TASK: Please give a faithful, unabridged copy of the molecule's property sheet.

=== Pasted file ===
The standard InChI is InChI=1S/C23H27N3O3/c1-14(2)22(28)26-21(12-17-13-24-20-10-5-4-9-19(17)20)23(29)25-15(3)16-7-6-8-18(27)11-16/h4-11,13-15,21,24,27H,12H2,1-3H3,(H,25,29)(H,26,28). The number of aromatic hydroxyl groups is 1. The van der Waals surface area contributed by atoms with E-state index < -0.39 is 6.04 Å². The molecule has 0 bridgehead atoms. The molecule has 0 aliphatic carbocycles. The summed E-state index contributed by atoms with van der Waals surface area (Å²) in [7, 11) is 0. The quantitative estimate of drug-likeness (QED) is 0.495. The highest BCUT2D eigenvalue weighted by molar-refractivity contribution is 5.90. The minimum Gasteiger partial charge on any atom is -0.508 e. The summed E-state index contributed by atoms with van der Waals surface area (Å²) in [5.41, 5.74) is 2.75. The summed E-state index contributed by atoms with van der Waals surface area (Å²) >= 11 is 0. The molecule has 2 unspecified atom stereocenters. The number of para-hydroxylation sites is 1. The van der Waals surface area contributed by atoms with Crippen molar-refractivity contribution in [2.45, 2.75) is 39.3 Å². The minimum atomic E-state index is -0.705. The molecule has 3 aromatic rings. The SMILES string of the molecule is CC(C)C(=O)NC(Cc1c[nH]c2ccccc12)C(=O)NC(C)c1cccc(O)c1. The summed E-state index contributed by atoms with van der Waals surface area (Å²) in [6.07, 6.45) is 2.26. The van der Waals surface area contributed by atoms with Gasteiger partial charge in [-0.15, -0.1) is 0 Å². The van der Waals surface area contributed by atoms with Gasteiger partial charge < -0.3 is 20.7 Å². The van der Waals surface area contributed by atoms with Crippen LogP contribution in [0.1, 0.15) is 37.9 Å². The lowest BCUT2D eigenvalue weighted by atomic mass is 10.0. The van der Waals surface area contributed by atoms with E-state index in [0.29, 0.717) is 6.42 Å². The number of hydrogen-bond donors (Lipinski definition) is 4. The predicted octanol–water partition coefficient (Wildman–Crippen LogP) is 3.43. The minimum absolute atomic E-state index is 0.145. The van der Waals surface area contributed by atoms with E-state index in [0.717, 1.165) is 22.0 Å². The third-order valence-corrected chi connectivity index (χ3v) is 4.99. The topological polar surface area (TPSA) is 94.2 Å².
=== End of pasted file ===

The standard InChI is InChI=1S/C23H27N3O3/c1-14(2)22(28)26-21(12-17-13-24-20-10-5-4-9-19(17)20)23(29)25-15(3)16-7-6-8-18(27)11-16/h4-11,13-15,21,24,27H,12H2,1-3H3,(H,25,29)(H,26,28). The number of aromatic hydroxyl groups is 1. The van der Waals surface area contributed by atoms with E-state index < -0.39 is 6.04 Å². The molecule has 0 bridgehead atoms. The molecule has 0 aliphatic carbocycles. The summed E-state index contributed by atoms with van der Waals surface area (Å²) in [7, 11) is 0. The quantitative estimate of drug-likeness (QED) is 0.495. The highest BCUT2D eigenvalue weighted by molar-refractivity contribution is 5.90. The minimum Gasteiger partial charge on any atom is -0.508 e. The summed E-state index contributed by atoms with van der Waals surface area (Å²) in [5.41, 5.74) is 2.75. The summed E-state index contributed by atoms with van der Waals surface area (Å²) >= 11 is 0. The molecule has 2 unspecified atom stereocenters. The number of para-hydroxylation sites is 1. The van der Waals surface area contributed by atoms with Crippen molar-refractivity contribution in [2.45, 2.75) is 39.3 Å². The minimum atomic E-state index is -0.705. The molecule has 3 aromatic rings. The SMILES string of the molecule is CC(C)C(=O)NC(Cc1c[nH]c2ccccc12)C(=O)NC(C)c1cccc(O)c1. The summed E-state index contributed by atoms with van der Waals surface area (Å²) in [6.07, 6.45) is 2.26. The van der Waals surface area contributed by atoms with Gasteiger partial charge in [-0.15, -0.1) is 0 Å². The van der Waals surface area contributed by atoms with Gasteiger partial charge < -0.3 is 20.7 Å². The van der Waals surface area contributed by atoms with Crippen LogP contribution in [0.1, 0.15) is 37.9 Å². The lowest BCUT2D eigenvalue weighted by atomic mass is 10.0. The van der Waals surface area contributed by atoms with E-state index in [0.29, 0.717) is 6.42 Å². The number of hydrogen-bond donors (Lipinski definition) is 4. The predicted octanol–water partition coefficient (Wildman–Crippen LogP) is 3.43. The minimum absolute atomic E-state index is 0.145. The van der Waals surface area contributed by atoms with E-state index in [0.717, 1.165) is 22.0 Å². The third-order valence-corrected chi connectivity index (χ3v) is 4.99. The topological polar surface area (TPSA) is 94.2 Å².